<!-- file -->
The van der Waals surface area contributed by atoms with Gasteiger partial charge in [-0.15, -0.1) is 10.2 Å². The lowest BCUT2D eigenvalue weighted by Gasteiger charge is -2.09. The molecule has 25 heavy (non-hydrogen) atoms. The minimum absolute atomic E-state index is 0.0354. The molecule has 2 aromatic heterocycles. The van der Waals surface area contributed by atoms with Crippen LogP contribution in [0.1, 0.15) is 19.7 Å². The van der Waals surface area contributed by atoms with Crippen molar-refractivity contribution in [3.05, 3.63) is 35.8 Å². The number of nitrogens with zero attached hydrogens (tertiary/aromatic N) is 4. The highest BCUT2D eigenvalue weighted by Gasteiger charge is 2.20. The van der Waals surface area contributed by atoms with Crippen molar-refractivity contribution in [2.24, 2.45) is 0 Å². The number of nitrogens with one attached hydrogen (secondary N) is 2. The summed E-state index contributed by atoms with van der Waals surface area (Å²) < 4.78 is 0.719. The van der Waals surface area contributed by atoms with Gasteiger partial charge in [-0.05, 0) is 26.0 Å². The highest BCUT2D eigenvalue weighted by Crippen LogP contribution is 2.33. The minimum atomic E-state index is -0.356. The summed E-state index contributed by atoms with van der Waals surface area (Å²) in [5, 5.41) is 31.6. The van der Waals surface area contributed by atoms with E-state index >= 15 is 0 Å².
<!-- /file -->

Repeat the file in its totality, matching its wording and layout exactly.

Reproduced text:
The van der Waals surface area contributed by atoms with Gasteiger partial charge in [-0.15, -0.1) is 10.2 Å². The lowest BCUT2D eigenvalue weighted by Gasteiger charge is -2.09. The molecule has 25 heavy (non-hydrogen) atoms. The minimum absolute atomic E-state index is 0.0354. The molecule has 2 aromatic heterocycles. The van der Waals surface area contributed by atoms with Crippen LogP contribution in [0.1, 0.15) is 19.7 Å². The van der Waals surface area contributed by atoms with Crippen molar-refractivity contribution in [3.05, 3.63) is 35.8 Å². The number of nitrogens with zero attached hydrogens (tertiary/aromatic N) is 4. The highest BCUT2D eigenvalue weighted by Gasteiger charge is 2.20. The van der Waals surface area contributed by atoms with Crippen molar-refractivity contribution in [2.24, 2.45) is 0 Å². The number of nitrogens with one attached hydrogen (secondary N) is 2. The summed E-state index contributed by atoms with van der Waals surface area (Å²) < 4.78 is 0.719. The van der Waals surface area contributed by atoms with Gasteiger partial charge in [-0.05, 0) is 26.0 Å². The highest BCUT2D eigenvalue weighted by Crippen LogP contribution is 2.33. The minimum atomic E-state index is -0.356. The summed E-state index contributed by atoms with van der Waals surface area (Å²) in [5, 5.41) is 31.6. The van der Waals surface area contributed by atoms with E-state index >= 15 is 0 Å².